Description : This collection brings together essays written over a thirty-five year period. They reflect James Gibbs's position vis-à-vis the Ghanaian theatre as sometimes a remote onlooker, sometimes an enthusiastic participant observer, deeply involved in issues of perception and influence in a society moving through colonialism to nationalism, independence and beyond. The main body of the book is divided into four sections. The first, “Outsiders and Activists,” looks at theatre for community development during the late 1940s, some connections between drama and film, and the astonishing involvement in Ghanaian performance culture of the Haitian poet and playwright Felix Morisseau–Leroy. The second section, “Intercultural Encounters,” examines ways in which classic Greek drama has been used by producers and writers in West Africa, with special reference to Victor Yankah, Kobina Sekyi (Ghana's first published playwright), and the Nigerian Femi Osofisan. Section Three, “Plays and Playwrights,” concentrates on Efua Sutherland, Ama Ata Aidoo, and Joe de Graft. This section uncovers issues of documentation and achievement that draw attention to the need for investment in organising resources for writing Ghana's theatre history. The volume draws to a close with personal accounts of touring student productions in the 1960s (with due attention to the influence of Bertolt Brecht) and of involvement in a British film production on location. The book closes with an updated complete bibliography of Ghana's chief dramatist, Efua Sutherland.
Description : Trickster Theatre traces the changing social significance of national theatre in Ghana from its rise as an idealistic state project from the time of independence to its reinvention in recent electronic, market-oriented genres. Jesse Weaver Shipley presents portraits of many key figures in Ghanaian theatre and examines how Akan trickster tales were adapted as the basis of a modern national theatre. This performance style tied Accra’s evolving urban identity to rural origins and to Pan-African liberation politics. Contradictions emerge, however, when the ideal Ghanaian citizen is a mythic hustler who stands at the crossroads between personal desires and collective obligations. Shipley examines the interplay between on-stage action and off-stage events to show how trickster theatre shapes an evolving urban world.
Description : In retracing some of the routes followed by West African literature in English over the course of the last three decades, this book employs an original multidimensional approach whereby the three main genres - narrative, poetry and drama – are considered in the light of their intricate web of fecund rapport and mutual influence.Authors such as Tutuola, Armah, Aidoo and Awoonor translated the fluid structures of orality into written prose, and consequently infused their works with poetic and dramatic resonance, thereby challenging the canonical dominance of social realism and paving the way for the birth of West African magical realism in Laing, Okri and Cheney-Coker.Starting in the 1970s, poetry on stage has become a mainstream genre in Ghana, thanks to performances by Okai, Anyidoho and Acquah.Boundaries between literary theatre and other genres have undergone a similar dissolution in the affirmation of the concept of 'total art' from Efua Sutherland to ben Abdallah, Osofisan and others.Fertile Crossings offers a study of these topics from various viewpoints, blending in-depth textual analysis with reflections on the political import of the works in question within the context of the present state of African societies, all supported by interviews with most of the authors.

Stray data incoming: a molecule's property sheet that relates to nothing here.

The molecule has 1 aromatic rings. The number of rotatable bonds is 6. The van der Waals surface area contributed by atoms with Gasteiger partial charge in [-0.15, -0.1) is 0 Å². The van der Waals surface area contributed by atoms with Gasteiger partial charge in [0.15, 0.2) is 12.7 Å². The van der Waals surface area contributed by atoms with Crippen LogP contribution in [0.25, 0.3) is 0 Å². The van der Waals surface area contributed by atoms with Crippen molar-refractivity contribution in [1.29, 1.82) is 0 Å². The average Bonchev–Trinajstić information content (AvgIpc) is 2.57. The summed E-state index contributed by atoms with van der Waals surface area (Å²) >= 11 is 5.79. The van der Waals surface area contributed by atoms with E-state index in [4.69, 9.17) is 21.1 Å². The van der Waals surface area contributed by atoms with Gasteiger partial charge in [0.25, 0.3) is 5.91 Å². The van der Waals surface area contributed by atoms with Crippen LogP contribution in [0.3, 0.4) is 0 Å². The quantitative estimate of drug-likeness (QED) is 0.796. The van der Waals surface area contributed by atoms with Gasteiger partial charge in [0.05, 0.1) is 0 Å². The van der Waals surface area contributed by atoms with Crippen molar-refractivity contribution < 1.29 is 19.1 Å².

Description : Now available in paperback for the first time this edition of the World Encyclopedia of Contemporary Theatre series examines theatrical developments in Africa since 1945. Entries on thirty-two African countries are featured in this volume, preceded by specialist introductory essays on Anglophone Africa, Francophone Africa, History and Culture, Cosmology, Music, Dance, Theatre for Young Audiences and Puppetry. There are also special introductory general essays on African theatre written by Nobel Prize Laureate Wole Soyinka and the outstanding Congolese playwright, Sony Labou Tansi, before his untimely death in 1995. More up-to-date and more wide-ranging than any other publication, this is undoubtedly a major ground-breaking survey of contemporary African theatre.